“The moral failing most common to men is brutishness.” So says “Jill” the wife of a crossdresser. “Jill” writes this in the context of having learned – with limitations – to accept her husband’s crossdressing behaviour as outlined in an appendix to Bert & Lori: The autobiography of a crossdresser, written by Robert J Rowe (a pseudonym). Jill defends her husband “Bert’s” crossdressing, especially when he transforms into his second self, “Lori”. For her, Bert can never be a brute. He is considerate, precisely because he is a crossdresser. One could jump ahead and say it’s because he’s in touch with his feminine side. Especially when he dons petticoat and bra and pouts his simpering, painted lips at his transformed “madam”, and they have lingering foreplay and sex in this manner at agreed-upon times. Bert, as a crossdresser, is therefore incapable of being a selfish bastard; he is sensitive to Jill’s needs at virtually all times, both in and out of the groaning bed. Well, that much is true. But we are getting ahead of ourselves.
Firstly, most women certainly would not be thrilled with being seduced by a man dressed up as a woman. They would regard such behaviour as abusive, repulsive and selfish, which contradicts the above. The statistics referred to in the meticulously researched and deeply personal Bert & Lori bear this out. So …
Why am I interested in the subject of crossdressing?
Because of my own “numinous” experiences with it when I dressed up for fun as a drag queen, as outlined in my previous blog. Because it breaks with the norms. And because it is little-understood, ancient behaviour. Perhaps most importantly, because crossdressing is first and foremost male behaviour. To risk a truism, you have to be male to dress up as a woman. It is therefore exclusively male behaviour, by men who are often utterly masculine in every other respect. I’ll discuss my reasons for my interest in crossdressing under two headings.
Because crossdressing suggests the numinous or spiritual
Bert, like many others, experiences the following when crossdressed as his “second self” (a term deliberately used by many crossdressers): “[I was] overcome by a remarkable feeling of awe. I sensed what felt like a supernatural presence and seemed momentarily to enter a realm where desire was obliterated by satisfaction.” In his research, including reading Havelock Ellis, Bert finds this “transcendent” experience to be common among a number of crossdressers. Why?
By breaking with conventions, Bert enters another realm of possibility, seemed to move to another plane of consciousness. He does this through crossdressing, a “rite” that is harmless, unlike drugs. One role of clothing is to create or express identity. And to restrict identity. We seldom question the identity that is proscribed for us. To use a teaching on mindfulness from, say, Buddhism, we are breathed, instead of learning to consciously breathe, and thus become mindful of the wonderful apparatus of our lungs. It seems dressing as the “other” can create a new level of consciousness, where repressed or neurotic desires are “obliterated” or released through catharsis. This can be seen in various festivals like the Mardi Gras.
But this barely begins to explain the mystery: why certain men dress as women. Or that some crossdressers find it erotic to dress up and others do it because they just enjoy female clothing without any fetishism involved. Some crossdressers, like Virginia Prince, are public, honey-I’m-in-your-face crossdressers. Others, like Bert, are utterly private. The only common denominator among a variety of crossdressers is wearing women’s clothes. Crossdressers resist categorising, wonderfully so. Which brings me to my next point.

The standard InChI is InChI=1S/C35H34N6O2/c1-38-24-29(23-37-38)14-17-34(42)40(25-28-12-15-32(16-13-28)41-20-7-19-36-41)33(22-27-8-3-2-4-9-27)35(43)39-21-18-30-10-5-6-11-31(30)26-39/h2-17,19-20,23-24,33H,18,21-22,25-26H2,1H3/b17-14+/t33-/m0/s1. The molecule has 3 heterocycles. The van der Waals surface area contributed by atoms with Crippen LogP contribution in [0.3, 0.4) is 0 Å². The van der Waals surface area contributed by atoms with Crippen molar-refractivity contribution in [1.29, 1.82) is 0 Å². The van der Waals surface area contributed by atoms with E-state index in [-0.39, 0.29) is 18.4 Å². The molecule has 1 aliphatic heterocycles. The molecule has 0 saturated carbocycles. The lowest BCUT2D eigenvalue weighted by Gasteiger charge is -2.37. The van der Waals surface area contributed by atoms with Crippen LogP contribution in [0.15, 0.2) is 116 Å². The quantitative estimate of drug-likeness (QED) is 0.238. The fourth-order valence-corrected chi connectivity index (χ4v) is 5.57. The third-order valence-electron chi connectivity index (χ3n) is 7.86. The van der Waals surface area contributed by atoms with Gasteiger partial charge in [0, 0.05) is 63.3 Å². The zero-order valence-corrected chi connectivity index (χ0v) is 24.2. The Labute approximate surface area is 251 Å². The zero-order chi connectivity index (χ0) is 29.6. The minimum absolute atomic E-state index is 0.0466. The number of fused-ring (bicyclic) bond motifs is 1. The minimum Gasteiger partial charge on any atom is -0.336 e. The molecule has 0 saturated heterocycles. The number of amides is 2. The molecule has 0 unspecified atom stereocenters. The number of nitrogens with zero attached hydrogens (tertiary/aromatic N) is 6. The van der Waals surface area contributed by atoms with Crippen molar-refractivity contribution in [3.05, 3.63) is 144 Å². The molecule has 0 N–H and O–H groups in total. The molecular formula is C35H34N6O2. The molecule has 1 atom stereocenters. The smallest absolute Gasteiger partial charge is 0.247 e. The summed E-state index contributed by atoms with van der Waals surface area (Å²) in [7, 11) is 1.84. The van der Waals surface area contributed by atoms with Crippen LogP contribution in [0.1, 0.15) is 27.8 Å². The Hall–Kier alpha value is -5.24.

Because it breaks with the norms, including “Feminism”
I distrust carbon-copy behaviour. This does not mean I don’t go for norms that reflect valuing human beings and all life. I am talking about crowd behaviour; doing what is accepted by the majority; the prescriptions handed down by the advertising priests. This of course includes the “politically correct” ways of viewing things, and, most definitely, what has become of Feminism (capitalised to incorporate in one term the huge variety of feminisms available). There was a time when Feminism was sorely needed. The abuse of women was and still is horrific. But the butch viciousness with which I see some Feminists defending and advancing their own causes, often creates an “us and them” mentality that perpetuates one of humankind’s oldest malaises: creating enemies. If there is one phrase that seems to define the whole of our sad, fucked-up history, it is creating enemies. Inescapably, the enemy that is at times created by Feminists, is men. They’re also people.
I don’t have to be a feminist of any kind to abhor rape, family abuse and wife battering. Or to agree with equality in the workplace. I just need to be what I am: a conscious human being.
As repugnant, or downright weird, or a subject for laughter and scorn as crossdressing is to many, a basic, salient point is often missed. Crossdressers love feminine clothing; indeed, all things womanly. They are transformed by female attire and accoutrements. And through all this “nancy-ness” crossdressers show, right there in your face, sweetheart, that they adore and respect women through imitation. Kilts or “pretty” masculine clothes will not do, dearest. The clothing they wear has to be specifically women’s, that gender whom they often worship.
As idealistic as it may sound, crossdressers, though marginalised, by and large show enormous respect for the human race through their harmless, often fun, and even ego-effacing proclivity. Increasingly, some Feminists do not.
But crossdressers often also go through an enormous amount of shaming: a toxic, humiliating gauntlet of ego-destroying experiences from early childhood. I will explore this in a future blog. And the need for a lot more fun in our lives.